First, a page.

What We Learned: Park confides in mother

By Randall MellJuly 1, 2013, 1:59 am

Each week, GolfChannel.com offers thoughts on 'what we learned' from the world of golf. In this edition, our writers weigh in on Inbee Park's remarkable run –  winning the first three majors of the season, Paul Casey's break through at the Irish Open and a 19-year-old rookie who looks wise beyond his years on the PGA Tour.


It doesn’t matter how old you are, there’s nothing like mom’s tender counsel.

Inbee Park seems to play with this unshakeable sense of peace. It has to rattle her opponents, how she never looks rattled, but she can be as fragile as anyone else, she just doesn’t show it. We learned that Sunday night.

Park, on the eve of her U.S. Women’s Open victory, needed some motherly help. She confided to her mother that she couldn’t sleep, that she was nervous, that she didn’t’ want to let down family, friends and the South Korean people in Sunday's finish.

Park’s mom, Sung Kim, reassured her, telling Inbee it didn’t matter if she won or lost, that she made her family very happy. Park went to sleep, and then she won her third consecutive major championship – Randall Mell


Paul Casey is the second coming of Lee Westwood. That used to be a good thing … then it wasn’t for a while … and now it is again. Just as Westwood went from a top-10 player to one who struggled mightily with his game only to regain that top-10 status, Casey is following a similar career path. Injuries and personal issues led to a demise that found the former Ryder Cup team member in a lengthy malaise. Through it, though, he remained one of the game’s better interviews – a guy quick with a smile even when he didn’t have much to smile about. And so it’s easy to feel good for him now that he’s back on the right career path with a win at The Irish Open on Sunday, his first in nearly two-and-a-half years. What’s next? Well, he’s already qualified for the Open Championship, but this is more of a big picture thing for Casey. Expect a continued climb up the rankings – and expect his resurgence to be an intriguing subplot over the long haul. – Jason Sobel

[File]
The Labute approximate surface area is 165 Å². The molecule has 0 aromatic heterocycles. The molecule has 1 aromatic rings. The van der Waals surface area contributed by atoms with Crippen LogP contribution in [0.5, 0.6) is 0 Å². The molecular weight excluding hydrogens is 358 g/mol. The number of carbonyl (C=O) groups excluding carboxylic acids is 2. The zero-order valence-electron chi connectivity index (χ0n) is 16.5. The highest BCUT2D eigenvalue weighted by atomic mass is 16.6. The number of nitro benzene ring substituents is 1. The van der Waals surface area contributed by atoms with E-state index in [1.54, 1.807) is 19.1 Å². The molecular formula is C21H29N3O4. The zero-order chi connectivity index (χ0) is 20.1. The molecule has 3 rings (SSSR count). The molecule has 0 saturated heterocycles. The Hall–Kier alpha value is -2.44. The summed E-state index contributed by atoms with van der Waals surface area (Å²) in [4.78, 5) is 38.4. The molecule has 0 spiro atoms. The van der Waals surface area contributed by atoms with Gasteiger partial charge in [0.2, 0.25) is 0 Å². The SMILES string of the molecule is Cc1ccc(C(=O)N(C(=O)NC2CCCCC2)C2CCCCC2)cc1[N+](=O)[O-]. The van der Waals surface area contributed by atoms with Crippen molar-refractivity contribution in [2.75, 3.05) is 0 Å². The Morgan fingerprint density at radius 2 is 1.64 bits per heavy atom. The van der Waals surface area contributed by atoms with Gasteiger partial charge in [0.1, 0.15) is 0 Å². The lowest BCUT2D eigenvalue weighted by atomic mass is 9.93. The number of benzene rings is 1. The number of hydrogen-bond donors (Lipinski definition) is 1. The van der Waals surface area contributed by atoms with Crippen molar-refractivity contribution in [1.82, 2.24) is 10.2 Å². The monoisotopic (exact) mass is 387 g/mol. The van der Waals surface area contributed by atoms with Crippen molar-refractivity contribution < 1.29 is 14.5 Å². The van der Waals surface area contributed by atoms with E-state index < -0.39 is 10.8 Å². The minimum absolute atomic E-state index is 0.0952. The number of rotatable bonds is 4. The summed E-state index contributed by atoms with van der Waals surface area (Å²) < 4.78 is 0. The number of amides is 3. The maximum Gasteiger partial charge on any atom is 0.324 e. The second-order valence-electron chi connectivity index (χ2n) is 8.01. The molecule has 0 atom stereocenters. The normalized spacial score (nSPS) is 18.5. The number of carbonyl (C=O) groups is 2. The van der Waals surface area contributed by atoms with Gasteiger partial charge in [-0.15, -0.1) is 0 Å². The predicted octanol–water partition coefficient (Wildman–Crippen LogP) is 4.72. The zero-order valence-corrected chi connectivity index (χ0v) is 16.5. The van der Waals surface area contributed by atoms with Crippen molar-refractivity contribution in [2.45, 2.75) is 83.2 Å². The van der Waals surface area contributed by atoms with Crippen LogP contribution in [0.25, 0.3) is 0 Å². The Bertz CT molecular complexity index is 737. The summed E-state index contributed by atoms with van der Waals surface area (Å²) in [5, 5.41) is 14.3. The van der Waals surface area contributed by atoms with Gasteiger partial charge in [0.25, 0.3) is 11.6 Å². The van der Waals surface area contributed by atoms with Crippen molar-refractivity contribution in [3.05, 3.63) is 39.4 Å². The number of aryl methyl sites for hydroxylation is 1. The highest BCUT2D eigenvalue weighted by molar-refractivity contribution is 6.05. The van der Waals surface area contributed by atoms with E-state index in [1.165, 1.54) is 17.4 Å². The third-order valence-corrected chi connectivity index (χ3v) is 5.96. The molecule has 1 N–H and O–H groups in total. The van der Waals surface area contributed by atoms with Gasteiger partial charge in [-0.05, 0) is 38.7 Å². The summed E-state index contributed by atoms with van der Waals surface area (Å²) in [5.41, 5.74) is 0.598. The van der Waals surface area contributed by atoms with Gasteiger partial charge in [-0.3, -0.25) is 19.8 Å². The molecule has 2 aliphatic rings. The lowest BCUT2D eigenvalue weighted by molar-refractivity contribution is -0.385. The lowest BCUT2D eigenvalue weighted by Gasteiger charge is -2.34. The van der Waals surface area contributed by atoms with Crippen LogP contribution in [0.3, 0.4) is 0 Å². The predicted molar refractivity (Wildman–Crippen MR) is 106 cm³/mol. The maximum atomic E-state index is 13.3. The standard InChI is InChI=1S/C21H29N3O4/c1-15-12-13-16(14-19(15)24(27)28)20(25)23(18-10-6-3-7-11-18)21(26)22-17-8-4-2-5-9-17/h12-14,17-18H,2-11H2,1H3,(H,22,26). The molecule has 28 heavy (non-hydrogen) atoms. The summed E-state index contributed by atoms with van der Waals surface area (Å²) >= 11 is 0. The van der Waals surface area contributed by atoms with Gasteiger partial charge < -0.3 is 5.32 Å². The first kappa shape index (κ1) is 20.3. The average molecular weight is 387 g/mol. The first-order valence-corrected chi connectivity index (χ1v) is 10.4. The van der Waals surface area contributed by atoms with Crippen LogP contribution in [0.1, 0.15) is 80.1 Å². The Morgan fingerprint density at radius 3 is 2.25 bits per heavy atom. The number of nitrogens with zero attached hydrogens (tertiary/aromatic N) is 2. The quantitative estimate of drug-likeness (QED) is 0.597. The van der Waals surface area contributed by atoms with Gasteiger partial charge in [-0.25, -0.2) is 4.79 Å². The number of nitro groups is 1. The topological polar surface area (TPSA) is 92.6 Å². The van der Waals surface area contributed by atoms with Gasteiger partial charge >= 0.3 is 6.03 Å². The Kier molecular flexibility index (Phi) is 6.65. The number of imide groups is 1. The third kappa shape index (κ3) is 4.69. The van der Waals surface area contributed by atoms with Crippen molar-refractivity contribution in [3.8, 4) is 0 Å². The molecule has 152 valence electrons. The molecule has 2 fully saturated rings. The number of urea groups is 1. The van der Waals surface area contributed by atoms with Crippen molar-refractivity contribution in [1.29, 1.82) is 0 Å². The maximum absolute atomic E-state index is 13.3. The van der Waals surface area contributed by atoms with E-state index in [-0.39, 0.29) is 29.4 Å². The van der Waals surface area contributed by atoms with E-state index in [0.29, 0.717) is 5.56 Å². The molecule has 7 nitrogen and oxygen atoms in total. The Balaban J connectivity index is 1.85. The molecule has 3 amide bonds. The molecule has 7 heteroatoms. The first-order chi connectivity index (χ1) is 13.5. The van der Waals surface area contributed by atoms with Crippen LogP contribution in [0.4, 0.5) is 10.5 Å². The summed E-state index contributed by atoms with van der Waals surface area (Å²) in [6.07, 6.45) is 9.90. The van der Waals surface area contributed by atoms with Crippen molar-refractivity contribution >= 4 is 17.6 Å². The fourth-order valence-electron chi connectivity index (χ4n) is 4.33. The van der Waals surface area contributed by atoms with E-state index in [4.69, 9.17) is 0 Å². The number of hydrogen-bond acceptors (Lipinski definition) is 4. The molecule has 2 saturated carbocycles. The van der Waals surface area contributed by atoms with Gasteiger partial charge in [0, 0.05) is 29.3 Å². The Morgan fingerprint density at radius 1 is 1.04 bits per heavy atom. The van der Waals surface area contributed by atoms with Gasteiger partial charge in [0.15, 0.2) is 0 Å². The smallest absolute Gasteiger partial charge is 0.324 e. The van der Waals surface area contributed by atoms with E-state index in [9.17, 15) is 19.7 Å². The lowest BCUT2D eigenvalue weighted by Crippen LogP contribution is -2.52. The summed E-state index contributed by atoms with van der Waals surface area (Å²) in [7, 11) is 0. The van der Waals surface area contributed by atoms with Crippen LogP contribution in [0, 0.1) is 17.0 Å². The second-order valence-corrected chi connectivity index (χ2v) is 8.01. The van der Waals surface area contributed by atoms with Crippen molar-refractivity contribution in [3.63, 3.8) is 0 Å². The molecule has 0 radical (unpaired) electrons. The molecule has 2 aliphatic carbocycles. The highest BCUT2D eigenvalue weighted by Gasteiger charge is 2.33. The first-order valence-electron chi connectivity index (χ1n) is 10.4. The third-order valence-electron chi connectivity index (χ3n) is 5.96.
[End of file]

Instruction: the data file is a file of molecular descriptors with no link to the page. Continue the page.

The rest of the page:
During both weekend rounds at the AT&T National, Jordan Spieth started hot and moved into a share of the lead, only to fade late. That suggests there are still lessons to be learned for this 19-year-old, but with his sixth-place finish at Congressional, it’s safe to assume this uber-prospect is closing in on his first pro title. Spieth has now surpassed $1 million in season earnings, which is even more impressive when you consider that after he turned pro last December, he had no status on any major tour. The former Texas star made the most of his sponsor exemptions and now has locked up his Tour card for 2014, when expectations will consist of him not just keeping his status on the big tour, but breaking through for his first win. A learning curve, forever accelerated. – Ryan Lavner

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Watch: Koepka flies ball 330 yards, drives green

By Golf Channel DigitalOctober 20, 2018, 4:44 am

It's a good thing par doesn't actually matter in tournament play, because if it did, the PGA Tour would have to consider 350-yard par-3s, and even those might not stop Brooks Koeopka.

Already ahead by two during Saturday's third round at the CJ Cup in South Korea, Koepka drove the green at the par-4 14th, carrying his ball 330 yards to the front edge.

The back-to-back U.S. Open champ would go on to two-putt for birdie and push his lead to three.

... The USGA is going to try that 350-yard par-3 idea, isn't it?

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Bend it like Garcia? Sergio scores in player-caddie soccer match

By Grill Room TeamOctober 20, 2018, 2:44 am

Sergio Garcia has always been able to work his golf ball from left to right, but he's also - apparently - proficient at playing a draw with a soccer ball.

This year's Adalucia Valderrama Masters is suffering through some weather issues. But the highlight of the week - and, according to the Felipe Aguilar, "the year" - was always going to be the event's player-caddie soccer match, which you can see here:

The standout highlight? This bending, left-footed(!) strike from defending champion Sergio Garcia:

"Just a little bit of fun with the caddies and some of the players," Garcia nonchalantly says in the video. "Yeah, just a little bit of running and it was good fun."